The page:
#Shortstops: A bat for a Lion
By some reports, this tournament was created in response to the removal of baseball by the Olympics in 2005.
Sponsor a Page
Online Collection Page Sponsorship
For only $5 a year, you can have your name displayed on an artifact page within our online collection. You can even add a message – a note about the item, a favorite baseball memory or a tribute to a family member or friend.
The first of its kind, this tournament would feature professional ball players from all over the world, competing for the title of “World Champion.” The first game was played by South Korea and Chinese Taipei at the Tokyo Dome on March 3, 2006. The South Korean team won 2-0 and finished the first two rounds undefeated with a record of 6-0. While they found initial success, they lost to Japan in the semifinals and placed third overall.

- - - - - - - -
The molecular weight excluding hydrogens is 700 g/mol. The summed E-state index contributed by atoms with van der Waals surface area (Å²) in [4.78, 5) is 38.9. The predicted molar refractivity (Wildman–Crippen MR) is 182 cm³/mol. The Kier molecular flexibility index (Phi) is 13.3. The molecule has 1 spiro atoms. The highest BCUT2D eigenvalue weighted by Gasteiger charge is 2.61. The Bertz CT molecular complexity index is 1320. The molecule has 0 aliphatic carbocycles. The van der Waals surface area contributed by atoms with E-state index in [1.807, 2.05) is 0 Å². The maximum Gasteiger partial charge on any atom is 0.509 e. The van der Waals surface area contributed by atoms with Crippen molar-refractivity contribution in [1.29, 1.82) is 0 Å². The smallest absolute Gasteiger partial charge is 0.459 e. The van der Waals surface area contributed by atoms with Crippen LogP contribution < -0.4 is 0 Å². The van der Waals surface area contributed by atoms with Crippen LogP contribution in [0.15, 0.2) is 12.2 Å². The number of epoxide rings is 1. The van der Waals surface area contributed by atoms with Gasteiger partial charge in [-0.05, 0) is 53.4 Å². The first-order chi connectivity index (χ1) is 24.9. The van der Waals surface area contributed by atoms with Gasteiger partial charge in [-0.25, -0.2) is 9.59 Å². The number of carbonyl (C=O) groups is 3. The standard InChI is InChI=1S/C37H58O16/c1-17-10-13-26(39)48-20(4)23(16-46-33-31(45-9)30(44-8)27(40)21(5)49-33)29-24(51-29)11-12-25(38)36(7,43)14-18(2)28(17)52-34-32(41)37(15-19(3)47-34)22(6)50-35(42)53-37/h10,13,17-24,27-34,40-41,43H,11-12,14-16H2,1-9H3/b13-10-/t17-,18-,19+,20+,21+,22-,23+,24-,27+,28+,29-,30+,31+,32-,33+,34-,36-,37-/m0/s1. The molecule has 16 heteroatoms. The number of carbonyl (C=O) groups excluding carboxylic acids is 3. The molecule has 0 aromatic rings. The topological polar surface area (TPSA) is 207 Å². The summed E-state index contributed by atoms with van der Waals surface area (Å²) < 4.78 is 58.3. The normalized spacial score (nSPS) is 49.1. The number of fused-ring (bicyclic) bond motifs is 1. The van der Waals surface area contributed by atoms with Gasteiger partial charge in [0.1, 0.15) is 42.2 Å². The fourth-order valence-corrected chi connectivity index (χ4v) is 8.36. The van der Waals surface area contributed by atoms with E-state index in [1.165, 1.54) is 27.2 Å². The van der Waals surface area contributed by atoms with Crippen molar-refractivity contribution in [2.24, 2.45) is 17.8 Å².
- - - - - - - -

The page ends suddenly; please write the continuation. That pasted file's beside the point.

In a game against Japan, Lee hit a go-ahead, two-run homer in the eighth inning, leading South Korean to a win on May 3, 2006. South Korea continued undefeated in the tournament until they faced Japan again in the semifinal, losing 6-0.
Born on Aug. 18, 1976 in Daegu, South Korea, Lee is one of the most honored players in the KBO, winning MVP honors five times with an overall batting average of .301 while playing for the Samsung Lions. In his 23 seasons, split between the KBO and NBP, he totaled 2,282 hits, setting the record for the most recorded hits by a native-born Korean player.
On top of being a five-time KBO MVP (1997, 1999, 2001-2003), Lee was also a 10-time recipient of the KBO League Golden Glove Award (1997-2003, 2012, 2014-2015) at first base.
Emily Wilson was a reference librarian at the National Baseball Hall of Fame and Museum